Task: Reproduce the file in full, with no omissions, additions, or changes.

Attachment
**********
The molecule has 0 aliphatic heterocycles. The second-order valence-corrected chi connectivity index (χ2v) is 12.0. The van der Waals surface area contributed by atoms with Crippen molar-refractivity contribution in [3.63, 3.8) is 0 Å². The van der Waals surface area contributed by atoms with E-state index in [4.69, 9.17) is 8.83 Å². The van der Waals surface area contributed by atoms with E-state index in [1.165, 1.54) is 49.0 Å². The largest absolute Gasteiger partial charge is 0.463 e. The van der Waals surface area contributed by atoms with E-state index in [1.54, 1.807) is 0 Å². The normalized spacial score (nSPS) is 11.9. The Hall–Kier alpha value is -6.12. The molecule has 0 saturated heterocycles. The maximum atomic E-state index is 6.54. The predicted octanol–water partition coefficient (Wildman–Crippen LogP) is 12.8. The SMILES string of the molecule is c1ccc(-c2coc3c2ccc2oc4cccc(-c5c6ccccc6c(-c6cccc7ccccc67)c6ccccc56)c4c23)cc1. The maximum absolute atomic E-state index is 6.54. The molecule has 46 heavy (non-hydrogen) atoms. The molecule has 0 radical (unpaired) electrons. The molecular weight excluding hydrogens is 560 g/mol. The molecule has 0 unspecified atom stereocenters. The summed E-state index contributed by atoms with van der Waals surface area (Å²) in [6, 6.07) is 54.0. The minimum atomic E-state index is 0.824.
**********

The molecule has 0 aliphatic heterocycles. The second-order valence-corrected chi connectivity index (χ2v) is 12.0. The van der Waals surface area contributed by atoms with Crippen molar-refractivity contribution in [3.63, 3.8) is 0 Å². The van der Waals surface area contributed by atoms with E-state index in [4.69, 9.17) is 8.83 Å². The van der Waals surface area contributed by atoms with E-state index in [1.165, 1.54) is 49.0 Å². The largest absolute Gasteiger partial charge is 0.463 e. The van der Waals surface area contributed by atoms with E-state index in [1.54, 1.807) is 0 Å². The normalized spacial score (nSPS) is 11.9. The Hall–Kier alpha value is -6.12. The molecule has 0 saturated heterocycles. The maximum atomic E-state index is 6.54. The predicted octanol–water partition coefficient (Wildman–Crippen LogP) is 12.8. The SMILES string of the molecule is c1ccc(-c2coc3c2ccc2oc4cccc(-c5c6ccccc6c(-c6cccc7ccccc67)c6ccccc56)c4c23)cc1. The maximum absolute atomic E-state index is 6.54. The molecule has 46 heavy (non-hydrogen) atoms. The molecule has 0 radical (unpaired) electrons. The molecular weight excluding hydrogens is 560 g/mol. The molecule has 0 unspecified atom stereocenters. The summed E-state index contributed by atoms with van der Waals surface area (Å²) in [6, 6.07) is 54.0. The minimum atomic E-state index is 0.824.